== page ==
Rat numbers have exploded across New Zealand and it is no different in Rotorua with some saying numbers are at a 48-year high.
Pest controllers' phones are ringing off the hook due to an outbreak caused by a mega mast Forest and Bird say.
A mega mast is an over-abundance of plants that have a high seed production, in turn providing food for pests.
The problem began close to four months ago and there are ways to avoid a problem like this in future said Alpeco managing director Heiko Kaiser.
"There are more rats and bigger rats because their stomachs are full."
Kaiser said putting a programme in place and making a conscious effort to become a cleaner nation would bring New Zealand closer to the goal of Predator Free 2050.
"Just throwing toxins down the hill, no. We need to lead them to the traps."
"What makes it harder this year is the amount of food for them, so let's outsmart them."
Rat numbers were at a 48-year high, Bay Pest Services manager Chris Brunel said. He had been taking calls all morning.
"They have been seen running through the car park building and through the CBD, it's crazy."
He said the mega mast was the cause as the abundance of food supply and aided the rats, which bred every 30 days.
"It has never been this bad before.
"Even my supply company has run out and we have to order the bait from Australia."
The mega mast mainly affected beech trees which were not overly prominent in Rotorua but Department of Conservation community supervisor Carrie Abbott said other heavy-seeding species were supporting predator growth.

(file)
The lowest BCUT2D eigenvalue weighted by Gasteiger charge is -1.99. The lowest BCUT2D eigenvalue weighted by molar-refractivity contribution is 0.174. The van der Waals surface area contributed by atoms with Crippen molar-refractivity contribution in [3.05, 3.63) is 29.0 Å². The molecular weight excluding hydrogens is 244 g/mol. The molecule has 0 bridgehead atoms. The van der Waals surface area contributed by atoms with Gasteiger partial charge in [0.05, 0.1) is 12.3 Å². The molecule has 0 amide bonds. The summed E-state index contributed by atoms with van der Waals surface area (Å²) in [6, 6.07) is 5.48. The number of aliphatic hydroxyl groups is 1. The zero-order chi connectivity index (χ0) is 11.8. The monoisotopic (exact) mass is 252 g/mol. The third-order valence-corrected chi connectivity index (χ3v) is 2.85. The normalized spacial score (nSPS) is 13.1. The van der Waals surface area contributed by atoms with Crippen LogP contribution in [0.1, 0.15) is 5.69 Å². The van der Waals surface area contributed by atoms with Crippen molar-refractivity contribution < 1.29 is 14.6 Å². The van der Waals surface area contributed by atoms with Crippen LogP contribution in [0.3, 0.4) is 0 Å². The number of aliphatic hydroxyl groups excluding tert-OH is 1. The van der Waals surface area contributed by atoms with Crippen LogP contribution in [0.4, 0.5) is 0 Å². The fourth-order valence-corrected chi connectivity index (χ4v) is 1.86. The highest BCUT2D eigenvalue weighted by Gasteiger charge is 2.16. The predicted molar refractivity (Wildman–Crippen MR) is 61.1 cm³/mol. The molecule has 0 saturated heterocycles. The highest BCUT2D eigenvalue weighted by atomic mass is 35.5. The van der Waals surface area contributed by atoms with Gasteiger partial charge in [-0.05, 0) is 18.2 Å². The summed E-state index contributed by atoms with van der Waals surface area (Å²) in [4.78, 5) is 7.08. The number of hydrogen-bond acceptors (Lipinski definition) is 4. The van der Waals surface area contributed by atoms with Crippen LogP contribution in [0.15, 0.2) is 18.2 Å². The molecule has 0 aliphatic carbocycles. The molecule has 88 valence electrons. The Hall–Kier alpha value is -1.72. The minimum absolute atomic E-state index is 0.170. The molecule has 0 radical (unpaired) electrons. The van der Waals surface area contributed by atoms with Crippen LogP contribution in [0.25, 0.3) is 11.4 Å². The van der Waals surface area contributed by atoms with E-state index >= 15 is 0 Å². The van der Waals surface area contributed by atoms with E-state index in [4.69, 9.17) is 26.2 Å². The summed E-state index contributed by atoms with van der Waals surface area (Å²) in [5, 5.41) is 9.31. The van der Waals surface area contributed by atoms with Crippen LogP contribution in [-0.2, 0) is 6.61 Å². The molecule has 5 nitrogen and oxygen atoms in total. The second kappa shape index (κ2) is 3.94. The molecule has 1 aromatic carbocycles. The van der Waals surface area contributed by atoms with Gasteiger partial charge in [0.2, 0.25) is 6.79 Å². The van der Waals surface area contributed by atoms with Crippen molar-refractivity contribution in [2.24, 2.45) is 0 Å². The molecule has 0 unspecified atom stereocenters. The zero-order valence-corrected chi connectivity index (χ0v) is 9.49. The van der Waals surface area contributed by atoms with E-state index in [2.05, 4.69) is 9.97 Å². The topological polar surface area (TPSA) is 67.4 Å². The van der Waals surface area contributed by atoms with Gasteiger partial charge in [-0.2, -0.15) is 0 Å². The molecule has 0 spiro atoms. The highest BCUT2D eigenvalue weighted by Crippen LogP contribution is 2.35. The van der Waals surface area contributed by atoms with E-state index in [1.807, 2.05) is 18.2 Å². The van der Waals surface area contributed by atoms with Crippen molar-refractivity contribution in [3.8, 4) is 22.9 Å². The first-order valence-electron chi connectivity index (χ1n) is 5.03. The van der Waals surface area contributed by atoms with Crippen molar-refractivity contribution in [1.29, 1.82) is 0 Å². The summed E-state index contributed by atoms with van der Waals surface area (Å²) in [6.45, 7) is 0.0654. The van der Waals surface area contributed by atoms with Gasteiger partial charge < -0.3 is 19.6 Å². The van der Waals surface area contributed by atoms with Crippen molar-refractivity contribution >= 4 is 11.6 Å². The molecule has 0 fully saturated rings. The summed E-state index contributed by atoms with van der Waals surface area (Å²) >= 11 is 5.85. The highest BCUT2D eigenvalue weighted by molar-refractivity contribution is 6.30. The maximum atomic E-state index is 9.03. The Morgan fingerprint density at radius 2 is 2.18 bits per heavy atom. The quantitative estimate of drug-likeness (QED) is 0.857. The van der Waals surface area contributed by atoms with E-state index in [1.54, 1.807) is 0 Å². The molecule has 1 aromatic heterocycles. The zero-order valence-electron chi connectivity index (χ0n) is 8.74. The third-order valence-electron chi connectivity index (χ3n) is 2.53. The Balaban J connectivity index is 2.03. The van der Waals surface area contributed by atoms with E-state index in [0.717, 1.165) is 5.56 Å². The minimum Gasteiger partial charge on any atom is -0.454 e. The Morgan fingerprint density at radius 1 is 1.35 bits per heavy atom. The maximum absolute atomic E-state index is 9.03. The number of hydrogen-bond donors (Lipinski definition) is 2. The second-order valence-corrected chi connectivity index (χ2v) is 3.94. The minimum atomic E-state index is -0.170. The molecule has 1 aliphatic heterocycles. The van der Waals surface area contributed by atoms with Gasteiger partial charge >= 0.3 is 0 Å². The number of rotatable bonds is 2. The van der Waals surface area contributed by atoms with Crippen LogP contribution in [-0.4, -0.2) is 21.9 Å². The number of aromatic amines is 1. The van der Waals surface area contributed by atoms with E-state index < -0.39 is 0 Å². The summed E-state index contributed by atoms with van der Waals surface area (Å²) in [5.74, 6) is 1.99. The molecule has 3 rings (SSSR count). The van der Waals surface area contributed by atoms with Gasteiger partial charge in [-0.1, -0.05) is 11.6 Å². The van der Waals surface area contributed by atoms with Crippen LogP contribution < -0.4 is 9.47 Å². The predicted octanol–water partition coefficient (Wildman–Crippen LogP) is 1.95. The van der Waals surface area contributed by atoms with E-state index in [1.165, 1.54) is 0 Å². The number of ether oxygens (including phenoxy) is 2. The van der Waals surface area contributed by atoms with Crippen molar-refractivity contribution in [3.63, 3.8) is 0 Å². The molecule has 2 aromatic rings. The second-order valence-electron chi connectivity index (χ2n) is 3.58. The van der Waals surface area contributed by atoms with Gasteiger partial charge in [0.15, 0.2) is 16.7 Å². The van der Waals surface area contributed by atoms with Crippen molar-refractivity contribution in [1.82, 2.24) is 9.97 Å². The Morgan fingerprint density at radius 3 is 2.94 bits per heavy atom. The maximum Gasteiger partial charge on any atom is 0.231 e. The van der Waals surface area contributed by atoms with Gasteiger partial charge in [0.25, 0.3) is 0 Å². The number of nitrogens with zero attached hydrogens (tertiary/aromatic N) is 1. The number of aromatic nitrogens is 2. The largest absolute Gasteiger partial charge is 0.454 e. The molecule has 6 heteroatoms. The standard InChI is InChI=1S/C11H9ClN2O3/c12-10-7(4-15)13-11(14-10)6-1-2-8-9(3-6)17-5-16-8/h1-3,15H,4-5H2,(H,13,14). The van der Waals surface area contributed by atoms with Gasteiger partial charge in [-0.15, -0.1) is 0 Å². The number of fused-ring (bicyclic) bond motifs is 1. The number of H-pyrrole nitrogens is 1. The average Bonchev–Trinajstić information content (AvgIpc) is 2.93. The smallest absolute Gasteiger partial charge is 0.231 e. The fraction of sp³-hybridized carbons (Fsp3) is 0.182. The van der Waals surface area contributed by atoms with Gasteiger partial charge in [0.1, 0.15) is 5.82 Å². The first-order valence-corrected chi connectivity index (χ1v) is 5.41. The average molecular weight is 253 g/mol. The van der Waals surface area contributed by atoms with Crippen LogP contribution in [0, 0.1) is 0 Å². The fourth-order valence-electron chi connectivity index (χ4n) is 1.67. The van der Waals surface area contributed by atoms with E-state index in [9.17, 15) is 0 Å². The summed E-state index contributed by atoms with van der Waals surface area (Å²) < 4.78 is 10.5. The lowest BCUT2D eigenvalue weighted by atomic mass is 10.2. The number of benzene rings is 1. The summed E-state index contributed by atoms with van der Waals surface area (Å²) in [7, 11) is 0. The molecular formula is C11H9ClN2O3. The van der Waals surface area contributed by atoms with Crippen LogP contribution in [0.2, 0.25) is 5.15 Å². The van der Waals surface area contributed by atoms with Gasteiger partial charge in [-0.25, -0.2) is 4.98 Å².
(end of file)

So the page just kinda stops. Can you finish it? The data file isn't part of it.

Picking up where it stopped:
"Forest seeding provides a bonanza of food for native species but also fuels rodent and stoat plagues that will pose a serious threat to native birds and other wildlife as predator populations build up to next spring and summer.
"Given the breeding rate of rodents and mustelids, any event that supports their breeding is a setback for conservation and for Predator Free 2050."
She said fortunately, Rotorua was seeing an increasing number of community-led projects that were stepping up to protect the environment.
Rats threatened the survival of many native species as they ate almost anything, including native species and their food sources.
And the implications of the pests had been seen on Mokoia Island since the end of April.
The Mokoia Island Trust had to initiate an incursion response after signs of rats and mice were discovered on their tracking cards.
Mokoia was the only inland island currently breeding species and as a result Trust chairman Rawiri Bhana said at the time boat landings could only be authorised by the Island's Board of Trustees and quarantine checks were a requirement.
Unfortunately, the island's close proximity to the mainland leads to frequent unauthorised landings, he said.
"What may seem rather innocent such as parking up your boat to have lunch can actually have devastating effects on Mokoia."
There were still traces of mice on the island which they were working to eradicate.
How to protect your home from rats
The Ministry of Health provides tips people can follow to control these pests and keep their family safe.
Baits and traps
• Poison is an effective way to control rodents and can be purchased from supermarkets and hardware stores. Always read and follow the instructions.
• Rat and mouse traps can also be used and are available from supermarkets and hardware stores too.
Removing food sources
• Store rubbish in secure metal or thick plastic containers with lids.
• Do not leave plastic rubbish bags outside overnight, if possible.
• Keep the inside and outside of your home clear of food scraps and rubbish.
• Do not leave extra pet food out.
Reducing their habitat
• Remove weeds, overgrown grass, rubbish and other materials that could provide hiding places for rodents.
• Secure any gaps or cracks in your home to stop rodents getting in.
Source: Ministry of Health